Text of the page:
Conceived in 1998 by Robin Hanson, the GF is the disturbing suggestion that there is some kind of absurdly difficult step in the evolution of life -- one that precludes it from becoming interstellar.

And like the immutable laws of the universe, the GF is a stumbling block that holds true across the board; if it applies here on Earth, it applies everywhere.

Many look upon the GF as evidence that we'll destroy ourselves in the future. The basic idea is that every civilization destroys itself before developing space-faring technologies. Hence the empty cosmos. Given our own trajectory and the ominous presence of apocalyptic weapons, this scenario certainly seems plausible. We're not even close to going interstellar, yet we're certainly capable of self-annihilation.

But that doesn't mean this interpretation of the GF is the correct one. Rather, it's quite possible that human civilization has already passed the Great Filter. Should this be the case, it would be exceptionally good news. Assuming there's no other filter awaiting us in the future, it means we might be the first and only intelligent civilization in the Milky Way.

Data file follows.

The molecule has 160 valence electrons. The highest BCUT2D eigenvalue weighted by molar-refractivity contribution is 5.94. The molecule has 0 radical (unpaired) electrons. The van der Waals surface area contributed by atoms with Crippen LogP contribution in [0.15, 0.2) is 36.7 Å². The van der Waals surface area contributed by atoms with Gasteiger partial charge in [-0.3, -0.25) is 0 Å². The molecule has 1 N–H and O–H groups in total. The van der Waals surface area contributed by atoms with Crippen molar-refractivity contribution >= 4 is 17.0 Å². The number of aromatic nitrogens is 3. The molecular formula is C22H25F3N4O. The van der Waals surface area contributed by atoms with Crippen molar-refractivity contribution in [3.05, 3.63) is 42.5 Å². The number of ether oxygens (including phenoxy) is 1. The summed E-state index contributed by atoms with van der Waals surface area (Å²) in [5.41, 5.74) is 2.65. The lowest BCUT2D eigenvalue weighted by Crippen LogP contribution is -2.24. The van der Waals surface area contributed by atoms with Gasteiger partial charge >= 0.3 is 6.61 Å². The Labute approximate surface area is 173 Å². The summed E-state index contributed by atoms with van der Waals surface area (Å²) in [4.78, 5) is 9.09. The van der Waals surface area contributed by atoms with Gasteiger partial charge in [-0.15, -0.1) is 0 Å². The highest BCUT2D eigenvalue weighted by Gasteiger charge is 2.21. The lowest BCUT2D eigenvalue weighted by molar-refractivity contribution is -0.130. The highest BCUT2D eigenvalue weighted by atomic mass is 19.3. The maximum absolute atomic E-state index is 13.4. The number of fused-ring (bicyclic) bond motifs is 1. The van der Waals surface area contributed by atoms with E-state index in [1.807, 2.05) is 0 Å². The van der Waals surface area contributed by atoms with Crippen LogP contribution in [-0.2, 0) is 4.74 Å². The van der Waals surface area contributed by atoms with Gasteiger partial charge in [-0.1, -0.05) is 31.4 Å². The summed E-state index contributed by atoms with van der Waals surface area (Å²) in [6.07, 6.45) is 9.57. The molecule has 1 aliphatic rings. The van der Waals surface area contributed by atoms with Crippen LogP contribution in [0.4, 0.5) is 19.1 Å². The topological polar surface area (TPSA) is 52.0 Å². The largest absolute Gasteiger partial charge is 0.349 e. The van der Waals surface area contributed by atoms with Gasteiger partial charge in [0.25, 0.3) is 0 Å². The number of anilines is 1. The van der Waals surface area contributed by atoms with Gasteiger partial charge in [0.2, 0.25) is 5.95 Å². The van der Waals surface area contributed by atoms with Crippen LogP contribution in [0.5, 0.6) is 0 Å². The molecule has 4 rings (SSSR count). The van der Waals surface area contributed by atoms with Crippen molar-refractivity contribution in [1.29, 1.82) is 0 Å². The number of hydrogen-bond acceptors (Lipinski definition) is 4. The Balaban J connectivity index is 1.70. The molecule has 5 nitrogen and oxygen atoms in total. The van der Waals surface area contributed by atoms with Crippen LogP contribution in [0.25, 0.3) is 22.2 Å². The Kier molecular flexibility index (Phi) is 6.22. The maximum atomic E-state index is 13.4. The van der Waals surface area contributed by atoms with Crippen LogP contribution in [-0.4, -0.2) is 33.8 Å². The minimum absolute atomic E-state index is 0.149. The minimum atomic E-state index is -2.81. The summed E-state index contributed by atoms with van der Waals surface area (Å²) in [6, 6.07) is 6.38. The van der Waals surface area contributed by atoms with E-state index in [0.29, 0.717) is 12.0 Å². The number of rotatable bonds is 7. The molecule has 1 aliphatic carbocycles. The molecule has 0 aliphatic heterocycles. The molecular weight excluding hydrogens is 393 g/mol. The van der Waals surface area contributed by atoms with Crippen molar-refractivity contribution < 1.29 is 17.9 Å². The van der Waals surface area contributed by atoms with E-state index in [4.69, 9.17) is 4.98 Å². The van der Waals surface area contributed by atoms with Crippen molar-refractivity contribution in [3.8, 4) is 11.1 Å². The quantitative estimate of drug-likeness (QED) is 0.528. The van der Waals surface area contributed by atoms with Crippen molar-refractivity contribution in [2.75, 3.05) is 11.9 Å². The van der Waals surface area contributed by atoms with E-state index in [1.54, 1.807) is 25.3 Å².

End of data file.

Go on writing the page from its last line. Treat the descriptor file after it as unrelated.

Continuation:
It's a possibility, however, that demands explanation. If the filter is behind us, what was it? And how did we manage to get past it? Interestingly, there are some excellent candidates.

Rare Earth

First and foremost there's the Rare Earth Hypothesis (REH), the suggestion that the emergence of life was extremely improbable for a confluence of reasons. The theory essentially suggests that we hit the jackpot here on Earth.

This argument, which was first articulated by geologist Peter Ward and astrobiologist Donald E. Brownlee, turns the whole Copernican Principle on its head. Instead of saying that we're nothing special or unique, the REH implies the exact opposite -- that we are freakishly special and unique. What we see here on Earth in this solar system and in this part of the Galaxy may be a remarkable convergence of highly unlikely factors -- factors that have resulted in a perfect storm of conditions suitable for the emergence of complex life.

It's important to note that Ward and Brownlee are not implying that it's one or two conditions that can explain habitability, but rather an entire array of happy accidents. For example, stars might have to be of the right kind (including adequate metallicity and safe distance from dangerous celestial objects), and planets must be in a stable orbit with a large moon. Other factors include the presence of gas giants, plate tectonics, and many others.